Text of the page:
• Executive directors/Sole Proprietors and their families are eligible for permanent residency.
  • Executive directors/Sole Proprietors are not subject to quotas.
  • Independence from an employer.
  • Confidence in proper documentation and timely tax and social contributions.
  • Ability to employ other family members in the company without additional risks.
  • Possibility to register property (real estate, automobiles) under the company’s name.


  • Initial expenses for opening a legal entity.
  • Ongoing expenses for maintaining the legal entity and hiring an accountant.
Montenegro Residence Permit (Boravak)

Residence Permit through Real Estate Purchase:

Buying property in Montenegro can get you a residency permit. This option attracts investors and helps the real estate market grow, which is good for the country.

Process of Getting Residency in Montenegro:

The process of obtaining residency in Montenegro can be broken down into three stages:

  • Preparation and Document Collection:
    • This involves consultations, preparation, and submission of necessary documents, as well as opening personal bank accounts for the applicant.
  • Residence Permit Application:
    • This entails the submission of documents and obtaining the residence permit at the Immigration Department of the Police.
  • Employment/Registration with Tax Authorities/Social Funds/State Health Insurance:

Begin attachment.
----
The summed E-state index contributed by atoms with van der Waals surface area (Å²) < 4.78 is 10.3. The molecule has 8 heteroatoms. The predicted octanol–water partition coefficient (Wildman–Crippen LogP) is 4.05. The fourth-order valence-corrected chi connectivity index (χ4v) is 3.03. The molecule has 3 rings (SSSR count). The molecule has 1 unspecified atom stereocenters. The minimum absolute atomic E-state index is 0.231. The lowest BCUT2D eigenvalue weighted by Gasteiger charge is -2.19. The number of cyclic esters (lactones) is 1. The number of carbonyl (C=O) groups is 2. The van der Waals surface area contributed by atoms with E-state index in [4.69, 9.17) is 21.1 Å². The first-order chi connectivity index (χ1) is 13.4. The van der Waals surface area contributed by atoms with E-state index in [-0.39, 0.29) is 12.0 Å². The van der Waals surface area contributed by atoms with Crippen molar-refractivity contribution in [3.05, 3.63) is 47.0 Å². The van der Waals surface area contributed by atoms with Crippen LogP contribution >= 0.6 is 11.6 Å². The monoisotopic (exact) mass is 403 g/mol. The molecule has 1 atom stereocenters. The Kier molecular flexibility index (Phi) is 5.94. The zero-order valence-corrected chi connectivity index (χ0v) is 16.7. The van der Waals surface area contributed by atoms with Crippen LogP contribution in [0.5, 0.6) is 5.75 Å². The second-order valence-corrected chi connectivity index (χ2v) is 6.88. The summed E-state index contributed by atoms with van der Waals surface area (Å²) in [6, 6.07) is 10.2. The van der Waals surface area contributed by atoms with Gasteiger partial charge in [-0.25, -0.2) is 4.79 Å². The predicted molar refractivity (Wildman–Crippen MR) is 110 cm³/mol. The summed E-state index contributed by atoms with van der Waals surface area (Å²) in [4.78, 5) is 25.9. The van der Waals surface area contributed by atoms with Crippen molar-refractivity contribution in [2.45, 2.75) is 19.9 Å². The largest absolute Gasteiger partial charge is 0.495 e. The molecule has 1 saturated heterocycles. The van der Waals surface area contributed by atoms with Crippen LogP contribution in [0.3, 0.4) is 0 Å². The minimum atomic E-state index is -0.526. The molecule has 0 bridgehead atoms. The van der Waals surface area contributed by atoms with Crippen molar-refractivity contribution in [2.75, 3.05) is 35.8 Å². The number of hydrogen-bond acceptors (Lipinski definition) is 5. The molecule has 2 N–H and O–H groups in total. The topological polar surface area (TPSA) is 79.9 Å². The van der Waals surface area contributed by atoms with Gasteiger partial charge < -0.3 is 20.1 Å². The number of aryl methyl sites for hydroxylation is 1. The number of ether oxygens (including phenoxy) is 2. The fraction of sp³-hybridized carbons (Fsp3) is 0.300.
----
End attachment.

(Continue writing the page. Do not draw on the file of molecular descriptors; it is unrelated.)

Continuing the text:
• Personal presence of the foreign citizen is required for opening bank accounts, submitting the residence permit application at the police, and obtaining the work permit. However, there is no requirement for the applicant to stay in Montenegro during the authorities' decision-making period.

Additional Information:

If you own property in Montenegro as a foreigner, you can get a temporary residence permit. You’ll need to prove you own the property with documents like a real estate certificate. This permit is for foreigners who own at least half of the property. The property can be things like houses, vacation homes, apartments, or business spaces.

Residence Permits for Family Members:

Family members of those who already have residence permits can also apply for permits, which helps families stay together. 

In Montenegro, if one family member has a yearly residence permit for reasons other than family reunification, their family can also get permits. If someone marries a Montenegrin citizen, they can apply for residency too. 

For children born to foreign parents in Montenegro, residency is based on one of the parent’s permits. However, being born in Montenegro doesn’t automatically make them Montenegrin citizens. Montenegrin citizenship is only given to children if one of their parents is a citizen. Only immediate family members can apply for residence permits, like spouses and children under 18, including adopted and stepchildren. Other relatives might be considered in special cases, depending on humanitarian or personal reasons.

Requirements and Process of Obtaining Residence Permits:

Prospective applicants must meet specific requirements and submit necessary documents to apply for residence permits. The application procedures, processing times, and potential restrictions are outlined to guide individuals through the process.

Standard Document Set: